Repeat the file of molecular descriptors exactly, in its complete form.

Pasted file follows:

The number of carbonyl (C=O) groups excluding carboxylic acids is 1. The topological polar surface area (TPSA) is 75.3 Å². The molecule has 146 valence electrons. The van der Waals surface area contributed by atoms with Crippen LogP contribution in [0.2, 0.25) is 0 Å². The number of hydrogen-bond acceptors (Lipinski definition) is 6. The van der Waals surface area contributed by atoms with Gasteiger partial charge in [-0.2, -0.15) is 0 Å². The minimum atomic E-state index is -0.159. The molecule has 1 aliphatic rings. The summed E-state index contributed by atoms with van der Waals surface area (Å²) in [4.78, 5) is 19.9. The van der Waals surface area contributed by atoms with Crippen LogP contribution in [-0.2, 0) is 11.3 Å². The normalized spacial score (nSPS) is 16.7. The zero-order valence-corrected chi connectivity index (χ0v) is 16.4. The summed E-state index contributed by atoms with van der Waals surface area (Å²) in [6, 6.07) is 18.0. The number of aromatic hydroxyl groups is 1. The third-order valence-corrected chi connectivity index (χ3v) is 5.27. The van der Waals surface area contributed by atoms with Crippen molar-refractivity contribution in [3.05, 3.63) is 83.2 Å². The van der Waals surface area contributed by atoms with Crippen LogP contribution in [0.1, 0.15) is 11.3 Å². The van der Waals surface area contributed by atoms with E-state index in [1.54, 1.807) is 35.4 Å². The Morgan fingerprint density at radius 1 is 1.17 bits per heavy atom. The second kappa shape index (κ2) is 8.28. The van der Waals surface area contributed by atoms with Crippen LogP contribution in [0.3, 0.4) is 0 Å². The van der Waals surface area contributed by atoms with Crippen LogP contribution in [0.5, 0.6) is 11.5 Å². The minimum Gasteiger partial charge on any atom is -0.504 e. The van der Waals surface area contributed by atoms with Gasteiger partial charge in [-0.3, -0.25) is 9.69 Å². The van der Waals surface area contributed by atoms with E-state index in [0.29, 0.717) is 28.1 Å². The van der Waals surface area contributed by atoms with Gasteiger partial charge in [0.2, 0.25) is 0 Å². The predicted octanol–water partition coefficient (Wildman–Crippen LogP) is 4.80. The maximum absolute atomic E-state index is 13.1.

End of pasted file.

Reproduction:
The number of carbonyl (C=O) groups excluding carboxylic acids is 1. The topological polar surface area (TPSA) is 75.3 Å². The molecule has 146 valence electrons. The van der Waals surface area contributed by atoms with Crippen LogP contribution in [0.2, 0.25) is 0 Å². The number of hydrogen-bond acceptors (Lipinski definition) is 6. The van der Waals surface area contributed by atoms with Gasteiger partial charge in [-0.2, -0.15) is 0 Å². The minimum atomic E-state index is -0.159. The molecule has 1 aliphatic rings. The summed E-state index contributed by atoms with van der Waals surface area (Å²) in [4.78, 5) is 19.9. The van der Waals surface area contributed by atoms with Crippen LogP contribution in [-0.2, 0) is 11.3 Å². The normalized spacial score (nSPS) is 16.7. The zero-order valence-corrected chi connectivity index (χ0v) is 16.4. The summed E-state index contributed by atoms with van der Waals surface area (Å²) in [6, 6.07) is 18.0. The number of aromatic hydroxyl groups is 1. The third-order valence-corrected chi connectivity index (χ3v) is 5.27. The van der Waals surface area contributed by atoms with Crippen molar-refractivity contribution in [3.05, 3.63) is 83.2 Å². The van der Waals surface area contributed by atoms with Crippen LogP contribution in [0.1, 0.15) is 11.3 Å². The van der Waals surface area contributed by atoms with E-state index in [1.54, 1.807) is 35.4 Å². The Morgan fingerprint density at radius 1 is 1.17 bits per heavy atom. The second kappa shape index (κ2) is 8.28. The van der Waals surface area contributed by atoms with Crippen LogP contribution in [0.3, 0.4) is 0 Å². The van der Waals surface area contributed by atoms with Crippen LogP contribution in [0.5, 0.6) is 11.5 Å². The minimum Gasteiger partial charge on any atom is -0.504 e. The van der Waals surface area contributed by atoms with Gasteiger partial charge in [-0.3, -0.25) is 9.69 Å². The van der Waals surface area contributed by atoms with E-state index in [0.29, 0.717) is 28.1 Å². The van der Waals surface area contributed by atoms with Gasteiger partial charge in [0.2, 0.25) is 0 Å². The predicted octanol–water partition coefficient (Wildman–Crippen LogP) is 4.80. The maximum absolute atomic E-state index is 13.1.